“While we have made progress towards a more accessible and inclusive society, much work remains to be done. Too many Canadians with disabilities continue to have to break down barriers and fight battles, seen and unseen, alone. Too many face stigma and exclusion where they should find acceptance and support. And too many find their potential limited because of stereotypes and closed minds.

“Over the last three years, the Government of Canada has taken steps to promote the rights of Canadians with disabilities and build a fairer, more accessible country for all. We met with and listened to thousands of Canadians with disabilities to draft Canada’s first national accessibility law – the Accessible Canada Act. The proposed Act, which passed in the House of Commons last week, would help remove and prevent barriers to accessibility across Canada, and promote equal opportunities for all people in Canada, no matter their disability.

“On behalf of the Government of Canada, I invite all Canadians to join me in marking the International Day of Persons with Disabilities. We celebrate the extraordinary accomplishments and contributions of people living with disabilities, and rededicate ourselves to building a barrier-free and better country for everyone.”


Statement by the Honourable Carla Qualtrough on #PurpleLightUp in support of International Day of Persons with Disabilities


For immediate release

Gatineau, Quebec, December 3, 2018 – Today, the Honourable Carla Qualtrough, Minister of Public Services and Procurement and Accessibility, made the following statement on the #PurpleLightUp movement in celebration of the International Day of Persons with Disabilities.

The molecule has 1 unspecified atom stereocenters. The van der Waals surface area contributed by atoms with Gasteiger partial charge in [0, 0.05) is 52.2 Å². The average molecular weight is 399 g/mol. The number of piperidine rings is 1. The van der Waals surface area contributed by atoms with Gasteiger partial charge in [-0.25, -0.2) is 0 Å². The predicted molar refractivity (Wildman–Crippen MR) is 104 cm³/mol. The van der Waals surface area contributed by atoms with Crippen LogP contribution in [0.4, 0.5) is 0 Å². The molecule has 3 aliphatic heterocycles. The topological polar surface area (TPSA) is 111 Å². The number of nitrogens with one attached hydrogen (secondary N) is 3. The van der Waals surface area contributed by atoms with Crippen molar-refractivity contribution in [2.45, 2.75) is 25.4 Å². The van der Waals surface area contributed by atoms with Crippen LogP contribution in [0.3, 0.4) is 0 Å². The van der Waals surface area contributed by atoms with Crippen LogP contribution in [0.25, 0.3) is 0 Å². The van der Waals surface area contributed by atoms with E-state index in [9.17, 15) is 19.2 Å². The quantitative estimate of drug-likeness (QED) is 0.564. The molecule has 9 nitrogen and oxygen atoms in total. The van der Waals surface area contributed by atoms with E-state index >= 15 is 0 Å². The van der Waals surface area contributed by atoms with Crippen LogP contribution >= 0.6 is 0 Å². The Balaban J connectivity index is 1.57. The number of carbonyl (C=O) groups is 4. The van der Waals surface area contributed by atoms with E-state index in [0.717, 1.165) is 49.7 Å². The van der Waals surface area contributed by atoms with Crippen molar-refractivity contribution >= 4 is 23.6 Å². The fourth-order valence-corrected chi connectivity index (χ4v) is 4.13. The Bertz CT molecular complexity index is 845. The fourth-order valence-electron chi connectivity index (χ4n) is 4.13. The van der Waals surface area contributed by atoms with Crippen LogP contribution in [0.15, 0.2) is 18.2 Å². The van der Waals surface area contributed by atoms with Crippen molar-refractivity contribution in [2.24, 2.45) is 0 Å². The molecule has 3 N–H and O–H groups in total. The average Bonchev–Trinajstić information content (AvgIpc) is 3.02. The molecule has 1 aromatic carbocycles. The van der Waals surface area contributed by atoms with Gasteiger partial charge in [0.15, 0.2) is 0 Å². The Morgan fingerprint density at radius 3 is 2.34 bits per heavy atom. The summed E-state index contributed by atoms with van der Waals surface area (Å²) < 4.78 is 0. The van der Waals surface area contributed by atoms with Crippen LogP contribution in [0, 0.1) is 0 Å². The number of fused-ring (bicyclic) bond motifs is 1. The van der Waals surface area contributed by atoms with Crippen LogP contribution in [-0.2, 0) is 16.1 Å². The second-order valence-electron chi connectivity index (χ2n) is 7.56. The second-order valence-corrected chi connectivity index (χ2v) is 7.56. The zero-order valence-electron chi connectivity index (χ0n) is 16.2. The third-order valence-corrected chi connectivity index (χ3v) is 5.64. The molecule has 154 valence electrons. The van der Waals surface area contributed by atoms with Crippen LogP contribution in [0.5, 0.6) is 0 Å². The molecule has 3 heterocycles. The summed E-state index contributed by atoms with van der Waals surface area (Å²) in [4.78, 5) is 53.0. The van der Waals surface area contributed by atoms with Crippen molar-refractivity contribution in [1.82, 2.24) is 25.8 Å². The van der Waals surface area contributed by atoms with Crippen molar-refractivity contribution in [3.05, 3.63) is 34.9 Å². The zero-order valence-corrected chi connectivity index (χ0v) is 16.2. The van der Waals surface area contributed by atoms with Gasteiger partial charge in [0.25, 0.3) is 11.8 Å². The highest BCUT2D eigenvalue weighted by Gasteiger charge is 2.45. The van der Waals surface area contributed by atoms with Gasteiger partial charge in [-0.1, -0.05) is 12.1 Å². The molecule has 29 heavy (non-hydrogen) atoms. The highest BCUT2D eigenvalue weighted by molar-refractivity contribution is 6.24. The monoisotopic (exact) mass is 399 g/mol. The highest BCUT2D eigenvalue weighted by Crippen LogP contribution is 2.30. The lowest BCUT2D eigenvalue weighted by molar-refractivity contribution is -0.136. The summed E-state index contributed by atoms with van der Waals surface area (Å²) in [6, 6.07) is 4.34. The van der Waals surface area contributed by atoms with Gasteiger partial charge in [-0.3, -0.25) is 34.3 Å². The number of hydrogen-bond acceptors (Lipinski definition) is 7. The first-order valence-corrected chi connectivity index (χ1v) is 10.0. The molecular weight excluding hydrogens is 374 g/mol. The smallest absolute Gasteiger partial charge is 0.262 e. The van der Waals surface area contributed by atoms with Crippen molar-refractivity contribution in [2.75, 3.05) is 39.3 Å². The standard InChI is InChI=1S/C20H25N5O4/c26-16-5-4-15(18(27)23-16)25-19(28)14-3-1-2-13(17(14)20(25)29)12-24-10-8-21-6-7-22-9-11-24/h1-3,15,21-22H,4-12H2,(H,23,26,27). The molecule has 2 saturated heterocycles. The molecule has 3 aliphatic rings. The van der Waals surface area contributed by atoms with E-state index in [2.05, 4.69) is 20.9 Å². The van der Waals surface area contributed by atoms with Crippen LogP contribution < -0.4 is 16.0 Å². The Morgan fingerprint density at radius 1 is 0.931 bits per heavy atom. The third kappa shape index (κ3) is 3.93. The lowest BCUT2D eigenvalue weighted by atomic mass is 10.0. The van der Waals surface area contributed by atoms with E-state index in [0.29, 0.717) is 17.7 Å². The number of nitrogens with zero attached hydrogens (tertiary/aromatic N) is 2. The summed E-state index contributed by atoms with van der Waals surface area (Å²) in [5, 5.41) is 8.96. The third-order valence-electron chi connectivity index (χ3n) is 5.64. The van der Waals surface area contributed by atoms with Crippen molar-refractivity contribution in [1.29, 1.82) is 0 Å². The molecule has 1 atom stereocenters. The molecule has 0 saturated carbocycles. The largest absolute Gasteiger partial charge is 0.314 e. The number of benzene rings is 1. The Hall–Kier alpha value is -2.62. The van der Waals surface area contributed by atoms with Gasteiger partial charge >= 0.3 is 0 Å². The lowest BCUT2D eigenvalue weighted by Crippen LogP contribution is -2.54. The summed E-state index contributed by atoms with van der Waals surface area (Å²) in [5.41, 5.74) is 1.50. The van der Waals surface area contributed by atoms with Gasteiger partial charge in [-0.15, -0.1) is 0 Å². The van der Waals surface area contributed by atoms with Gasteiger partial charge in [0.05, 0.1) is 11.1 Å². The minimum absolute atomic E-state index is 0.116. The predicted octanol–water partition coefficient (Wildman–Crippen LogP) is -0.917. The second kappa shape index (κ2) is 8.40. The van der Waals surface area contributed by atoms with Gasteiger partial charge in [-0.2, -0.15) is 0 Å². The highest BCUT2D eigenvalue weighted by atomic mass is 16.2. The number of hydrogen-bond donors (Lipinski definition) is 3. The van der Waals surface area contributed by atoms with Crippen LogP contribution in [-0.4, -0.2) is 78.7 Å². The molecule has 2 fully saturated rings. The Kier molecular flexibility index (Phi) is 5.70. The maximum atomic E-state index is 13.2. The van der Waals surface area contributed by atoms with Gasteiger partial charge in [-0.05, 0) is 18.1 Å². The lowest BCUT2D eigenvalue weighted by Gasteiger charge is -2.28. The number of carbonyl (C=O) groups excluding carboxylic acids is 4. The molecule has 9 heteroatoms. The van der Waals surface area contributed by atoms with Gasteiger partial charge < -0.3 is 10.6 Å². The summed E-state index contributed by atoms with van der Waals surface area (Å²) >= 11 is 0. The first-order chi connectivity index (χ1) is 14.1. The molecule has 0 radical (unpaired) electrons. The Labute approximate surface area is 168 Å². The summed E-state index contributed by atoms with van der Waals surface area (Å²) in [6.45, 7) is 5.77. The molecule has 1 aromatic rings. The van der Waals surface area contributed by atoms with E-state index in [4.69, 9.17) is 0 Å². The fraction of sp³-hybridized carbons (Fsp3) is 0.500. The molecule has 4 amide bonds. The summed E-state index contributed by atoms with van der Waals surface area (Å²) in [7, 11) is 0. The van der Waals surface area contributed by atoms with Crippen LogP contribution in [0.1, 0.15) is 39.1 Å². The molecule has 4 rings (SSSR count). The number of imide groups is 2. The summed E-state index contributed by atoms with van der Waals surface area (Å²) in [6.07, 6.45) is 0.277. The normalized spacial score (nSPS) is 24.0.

“Today marks the United Nations 26th annual International Day of Persons with Disabilities, and I am pleased to announce that at dusk, federal government buildings across the country will be lit up in purple to promote and support the economic empowerment and inclusion of persons with disabilities.

“In illuminating about 30 federal buildings, the Government of Canada is joining a global movement, #PurpleLightUp, to celebrate the contribution of persons with disabilities around the world.

“The Government of Canada aims to create a truly inclusive and accessible Canada that empowers all Canadians to fully and equally participate socially and economically in their communities and workplaces.”

Quick fact

The #PurpleLightUp is an initiative of the United Kingdom organization, PurpleSpace, focused on mobilizing public and private sector employers towards a common goal of inclusion and equality in the workplace.


List of Government of Canada buildings taking part in #PurpleLightUp 2018:

National Capital Region